ANNAPOLIS — A state official is vowing to begin bringing severely developmentally disabled youths in out-of-state group homes back to Maryland in six to eight weeks.
Gregory James, deputy secretary of operations for the Department of Human Resources, told the Board of Public Works Wednesday that his agency is working on plans that would lead to an in-state facility after the panel rejected an initial report and raised questions about a contract with one such facility in Massachusetts.
“Our goal is to establish sufficient resources in Maryland to bring back as many out-of-state youth as possible,” said James.
James’ comments came as the Board of Public Works delayed a decision for two weeks on an emergency contract to send three more severely developmentally disabled youths to the Judge Rotenberg Center in Canton, Massachusetts.
James said his agency is working with others, including the Department of Health and Mental Hygiene, on an emergency basis to create an in-state option for children who could be sent out-of-state “so we are not forced into making very difficult and very troubling decisions about those placements.”
Hogan called the report to the board Wednesday “unsatisfactory” and ordered the department to appear again before the panel in two weeks.
“Maybe we’ll get a little more detail on a plan for the program you’re going to be standing up,” Hogan said.
The governor said that bringing the youths back to Maryland immediately wasn’t possible.
“They are working on that,” Hogan said of the Department of Human Resources. “But it can’t happen instantaneously. Bringing them back now, we would have nowhere to put them.”
Group home placements have come under more scrutiny in Maryland since the death last fall of Janaia Barnhart, a 15-year-old girl who had been sent to a facility in Delaware.
There are about 37 youths placed by the state in out-of-state group homes, down from about 60 during the same time last year.
“We need to bring that number down much faster and I think we can,” said James.
“We’re going to try to bring back as many of the 37 as possible,” James said “That’s a significant number. There are a handful that have very distinct behavioral needs that, if it’s one youth in Maryland that has that particular need, it would be very difficult to sustain an entire program around that youth. That, we believe, should be the exception.”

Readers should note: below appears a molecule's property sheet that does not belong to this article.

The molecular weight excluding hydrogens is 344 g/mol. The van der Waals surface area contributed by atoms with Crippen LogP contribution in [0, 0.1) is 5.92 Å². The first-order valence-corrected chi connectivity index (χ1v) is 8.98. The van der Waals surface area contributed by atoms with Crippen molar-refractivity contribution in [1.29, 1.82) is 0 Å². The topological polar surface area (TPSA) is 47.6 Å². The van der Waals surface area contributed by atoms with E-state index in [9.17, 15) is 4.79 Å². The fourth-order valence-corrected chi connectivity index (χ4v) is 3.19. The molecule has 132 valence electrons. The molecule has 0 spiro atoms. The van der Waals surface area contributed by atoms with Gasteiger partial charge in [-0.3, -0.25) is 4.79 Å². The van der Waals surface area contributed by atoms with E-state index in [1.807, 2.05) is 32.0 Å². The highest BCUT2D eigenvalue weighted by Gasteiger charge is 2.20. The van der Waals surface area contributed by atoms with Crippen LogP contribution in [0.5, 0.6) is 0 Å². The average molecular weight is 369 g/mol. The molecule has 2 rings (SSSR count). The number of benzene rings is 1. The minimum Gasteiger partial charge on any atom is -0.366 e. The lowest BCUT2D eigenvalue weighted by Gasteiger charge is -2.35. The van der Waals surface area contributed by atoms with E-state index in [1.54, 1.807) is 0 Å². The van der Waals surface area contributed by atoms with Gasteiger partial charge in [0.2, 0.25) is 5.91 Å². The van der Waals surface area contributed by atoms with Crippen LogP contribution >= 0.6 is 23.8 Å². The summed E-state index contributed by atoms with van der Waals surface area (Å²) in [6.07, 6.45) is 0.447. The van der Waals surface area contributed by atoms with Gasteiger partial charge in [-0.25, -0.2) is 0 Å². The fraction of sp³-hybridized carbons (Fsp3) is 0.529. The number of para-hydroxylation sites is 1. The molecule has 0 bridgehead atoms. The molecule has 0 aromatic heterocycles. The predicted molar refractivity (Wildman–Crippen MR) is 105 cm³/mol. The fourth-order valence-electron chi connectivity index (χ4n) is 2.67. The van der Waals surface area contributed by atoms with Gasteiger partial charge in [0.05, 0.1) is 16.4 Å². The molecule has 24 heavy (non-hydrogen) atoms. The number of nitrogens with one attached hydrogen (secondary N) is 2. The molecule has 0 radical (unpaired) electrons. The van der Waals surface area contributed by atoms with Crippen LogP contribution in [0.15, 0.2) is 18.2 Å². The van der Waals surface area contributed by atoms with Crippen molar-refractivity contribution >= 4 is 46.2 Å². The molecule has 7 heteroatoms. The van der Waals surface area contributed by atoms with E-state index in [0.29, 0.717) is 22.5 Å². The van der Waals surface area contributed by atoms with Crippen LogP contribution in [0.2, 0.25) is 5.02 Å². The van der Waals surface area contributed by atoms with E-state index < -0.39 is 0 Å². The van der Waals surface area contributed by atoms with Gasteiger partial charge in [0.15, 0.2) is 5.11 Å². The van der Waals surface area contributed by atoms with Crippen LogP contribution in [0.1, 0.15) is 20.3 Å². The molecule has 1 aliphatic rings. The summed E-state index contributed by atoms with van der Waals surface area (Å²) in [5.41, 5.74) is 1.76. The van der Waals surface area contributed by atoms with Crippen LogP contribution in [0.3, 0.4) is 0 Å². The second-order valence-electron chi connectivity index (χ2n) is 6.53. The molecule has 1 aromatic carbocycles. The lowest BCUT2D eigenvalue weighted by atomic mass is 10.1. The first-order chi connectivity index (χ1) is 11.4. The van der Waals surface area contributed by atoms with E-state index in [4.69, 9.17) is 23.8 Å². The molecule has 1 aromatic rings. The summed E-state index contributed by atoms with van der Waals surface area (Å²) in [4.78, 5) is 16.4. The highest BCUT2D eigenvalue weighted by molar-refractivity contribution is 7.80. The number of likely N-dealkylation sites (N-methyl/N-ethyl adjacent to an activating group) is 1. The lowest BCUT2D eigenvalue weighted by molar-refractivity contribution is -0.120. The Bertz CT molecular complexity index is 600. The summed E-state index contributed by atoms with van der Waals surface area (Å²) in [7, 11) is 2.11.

James said the youngsters are sent to those facilities “as a last resort.” They represent the most difficult cases, including children with severe developmental or cognitive disabilities who are also considered to have “extremely aggressive behavior and emotional outbreaks” or are self-injurious.
Currently, the department has five children placed at the Judge Rotenberg Center since September of last year. The emergency contract brought before the board Wednesday would allow for the state to send three more to the facility.
“The decision to place the three youth at this program was not an easy one,” James said. “It is not one we were particularly comfortable with.”
As part of the placement, James said, the state contract with the center prohibits the use of certain kinds of behavior management tools, including mechanical restraints. The state also monitors the center through visits and consultations with Massachusetts officials.
That center has been the subject of allegations of abuse. In December, two employees were charged with assaulting and spitting on a student — an incident that was not revealed to members of the Board of Public Works last month.
“Now it is apparent that the two facilities we discussed at the last meeting were not the only ones that had reported incidents of abuse,” said Comptroller Peter Franchot, referring to the allegations of abuse of youths at the Rotenberg Center. “Were you aware of those incidents? Is there a reason you didn’t think it was appropriate to inform the Board of Public Works of these issues before asking us to vote to put children in the care of individuals charged, apparently, with reprehensible behavior? We didn’t know it. Did you?”
“I am very sorry for not highlighting the issues with this program when we met with you, appeared before you, to discuss the other programs,” James said. “At that time I was not aware of the December incident with this particular program.”
Franchot vowed to continue to press the issue.
At every board meeting I’m going to ask you or whoever is standing in for you, ‘Where are the eight kids? Are they back here?'” said Franchot.
James offered to update the board every two weeks on the status of the youths placed in out-of-state group homes.
“In a certain sense it’s out of sight, out of mind, when they are sent off to some other state,” Franchot said. “They are out of sight, but they are in my mind. I am going to ask you to bring these three kids back and bring back the five kids up there. Bring them back.”